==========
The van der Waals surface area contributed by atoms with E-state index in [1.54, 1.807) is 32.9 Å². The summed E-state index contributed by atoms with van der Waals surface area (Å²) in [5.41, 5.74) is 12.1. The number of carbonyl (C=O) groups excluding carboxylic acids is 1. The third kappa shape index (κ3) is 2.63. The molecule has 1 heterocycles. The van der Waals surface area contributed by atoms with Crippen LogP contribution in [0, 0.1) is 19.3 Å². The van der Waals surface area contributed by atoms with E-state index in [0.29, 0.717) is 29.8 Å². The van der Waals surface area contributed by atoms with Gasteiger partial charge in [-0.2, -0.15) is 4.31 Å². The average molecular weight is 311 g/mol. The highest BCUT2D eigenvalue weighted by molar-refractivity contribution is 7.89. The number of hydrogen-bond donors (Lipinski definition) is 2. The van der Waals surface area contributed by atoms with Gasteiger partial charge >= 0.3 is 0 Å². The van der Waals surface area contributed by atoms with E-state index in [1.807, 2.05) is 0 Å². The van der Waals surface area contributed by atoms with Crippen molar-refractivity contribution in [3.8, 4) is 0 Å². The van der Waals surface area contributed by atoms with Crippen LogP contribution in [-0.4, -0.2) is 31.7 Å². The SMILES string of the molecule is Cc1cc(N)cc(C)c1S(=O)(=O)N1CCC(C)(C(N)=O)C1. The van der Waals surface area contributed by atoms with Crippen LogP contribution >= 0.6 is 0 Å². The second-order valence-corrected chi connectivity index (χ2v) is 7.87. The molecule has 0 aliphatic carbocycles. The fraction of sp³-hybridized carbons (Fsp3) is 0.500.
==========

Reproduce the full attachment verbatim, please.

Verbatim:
The van der Waals surface area contributed by atoms with E-state index in [1.54, 1.807) is 32.9 Å². The summed E-state index contributed by atoms with van der Waals surface area (Å²) in [5.41, 5.74) is 12.1. The number of carbonyl (C=O) groups excluding carboxylic acids is 1. The third kappa shape index (κ3) is 2.63. The molecule has 1 heterocycles. The van der Waals surface area contributed by atoms with Crippen LogP contribution in [0, 0.1) is 19.3 Å². The van der Waals surface area contributed by atoms with E-state index in [0.29, 0.717) is 29.8 Å². The van der Waals surface area contributed by atoms with Gasteiger partial charge in [-0.2, -0.15) is 4.31 Å². The average molecular weight is 311 g/mol. The highest BCUT2D eigenvalue weighted by molar-refractivity contribution is 7.89. The number of hydrogen-bond donors (Lipinski definition) is 2. The van der Waals surface area contributed by atoms with Gasteiger partial charge >= 0.3 is 0 Å². The van der Waals surface area contributed by atoms with E-state index in [1.807, 2.05) is 0 Å². The van der Waals surface area contributed by atoms with Crippen molar-refractivity contribution in [3.8, 4) is 0 Å². The van der Waals surface area contributed by atoms with Crippen LogP contribution in [-0.4, -0.2) is 31.7 Å². The SMILES string of the molecule is Cc1cc(N)cc(C)c1S(=O)(=O)N1CCC(C)(C(N)=O)C1. The van der Waals surface area contributed by atoms with Crippen LogP contribution >= 0.6 is 0 Å². The second-order valence-corrected chi connectivity index (χ2v) is 7.87. The molecule has 0 aliphatic carbocycles. The fraction of sp³-hybridized carbons (Fsp3) is 0.500.